February 5, 2015 2 min to read

The Joys Of The Internet And Beads

Category : Internet And Beads, Uncategorized

It’s probably a bit too intense for most people (myself included definitely, I’m not pyromaniac by any means!) lampworking is one of the oldest and most evolved artistic outlets on the planet. I like this one concept that I had heard only a few short years ago, and I’m roughly paraphrasing here but it goes something like this: “You don’t have to be an artist to be an art critic.” I guess I only like it as far as it can apply to me but typically I’m not a fan of people who like to throw their opinion around without having paid their dues or earned the right to throw their opinion around. That said, take my opinions with a grain of salt and enjoy what information I’ve gathered here.


This lovely little bracelet is composed of several different types of beads, including Miyuki beads (a Japanese import), ceramic beads, Swarovski beads (a big name company based out of Austria that manufactures beads) and also sterling silver (for the bracelet itself obviously.) © Vera Kleist Thom.

Although many beads can be made out of silver, gold or any other type of malleable metal, I’m pretty sure that those beads would no longer be categorized as lamp work beads, but some sort of an off shoot of metalworking. Anyway, as I mentioned in the caption for the picture above, Miyuki beads (which I only learned about recently), are essentially a Japanese type of seed bead (which is one of the smallest types of beads that can be made). It’s fun to learn new things and a little about other cultures all at the same time, isn’t it?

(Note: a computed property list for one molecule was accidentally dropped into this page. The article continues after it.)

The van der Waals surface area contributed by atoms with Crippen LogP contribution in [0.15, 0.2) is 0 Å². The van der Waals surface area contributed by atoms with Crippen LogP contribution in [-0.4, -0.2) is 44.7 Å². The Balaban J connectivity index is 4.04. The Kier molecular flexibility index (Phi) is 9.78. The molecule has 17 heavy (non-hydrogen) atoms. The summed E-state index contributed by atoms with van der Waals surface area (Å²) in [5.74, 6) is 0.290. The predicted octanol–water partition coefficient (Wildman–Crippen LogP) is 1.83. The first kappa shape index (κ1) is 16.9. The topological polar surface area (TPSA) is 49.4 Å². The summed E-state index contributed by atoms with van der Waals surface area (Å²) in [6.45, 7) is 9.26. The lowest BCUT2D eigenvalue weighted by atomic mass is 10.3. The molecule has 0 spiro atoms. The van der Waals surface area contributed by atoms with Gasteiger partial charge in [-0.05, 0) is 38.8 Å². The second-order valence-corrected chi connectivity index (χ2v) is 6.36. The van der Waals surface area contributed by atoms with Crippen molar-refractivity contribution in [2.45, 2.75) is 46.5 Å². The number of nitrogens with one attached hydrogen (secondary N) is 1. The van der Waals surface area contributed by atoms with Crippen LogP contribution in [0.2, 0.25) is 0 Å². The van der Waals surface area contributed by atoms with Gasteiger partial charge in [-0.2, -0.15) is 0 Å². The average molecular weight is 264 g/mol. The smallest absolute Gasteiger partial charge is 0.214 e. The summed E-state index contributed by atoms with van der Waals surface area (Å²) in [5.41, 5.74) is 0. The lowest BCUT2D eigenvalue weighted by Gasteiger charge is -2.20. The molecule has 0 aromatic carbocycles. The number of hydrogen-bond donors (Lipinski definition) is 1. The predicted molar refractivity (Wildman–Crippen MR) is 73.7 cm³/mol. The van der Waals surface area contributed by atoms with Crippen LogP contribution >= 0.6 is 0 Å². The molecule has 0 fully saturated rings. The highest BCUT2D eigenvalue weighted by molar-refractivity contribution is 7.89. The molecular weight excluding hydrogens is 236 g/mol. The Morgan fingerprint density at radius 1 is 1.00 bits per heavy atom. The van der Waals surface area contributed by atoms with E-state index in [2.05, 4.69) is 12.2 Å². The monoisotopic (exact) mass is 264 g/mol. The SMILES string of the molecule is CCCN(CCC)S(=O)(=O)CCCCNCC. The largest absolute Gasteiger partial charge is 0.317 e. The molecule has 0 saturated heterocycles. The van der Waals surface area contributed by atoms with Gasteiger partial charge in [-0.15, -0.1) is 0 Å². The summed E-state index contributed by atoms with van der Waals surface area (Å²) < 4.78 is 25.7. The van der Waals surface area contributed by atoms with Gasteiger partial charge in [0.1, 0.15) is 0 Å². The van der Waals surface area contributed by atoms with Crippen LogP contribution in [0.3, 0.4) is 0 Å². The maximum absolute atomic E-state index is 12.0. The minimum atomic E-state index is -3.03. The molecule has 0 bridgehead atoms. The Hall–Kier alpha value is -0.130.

Owls might be my favorite animal so these little earrings are certainly up my alley. The style and execution are certainly cute but I can only imagine how difficult it could be to try to get the bodies, eyes, beaks and toes of each owl in the course of lampworking. © Kathy.

I’m pretty sure most of us have the internet to thank for a lot of our personal learning experiences. With the advent of taking college or trade school courses online and of course the wide plethora of websites that offer all kinds of information (including sites for fans of beads, right?) At the very least we can research the things we want much more extensively before we buy them in this century.


Here’s a picture of a great idea: recycled vintage jewelry, making use of lamp work and glass work beads. Although this particular piece of jewelry seems like it might be used for a weapon, the concept itself could be adapted for any kind of jewelry. © Design Initiative.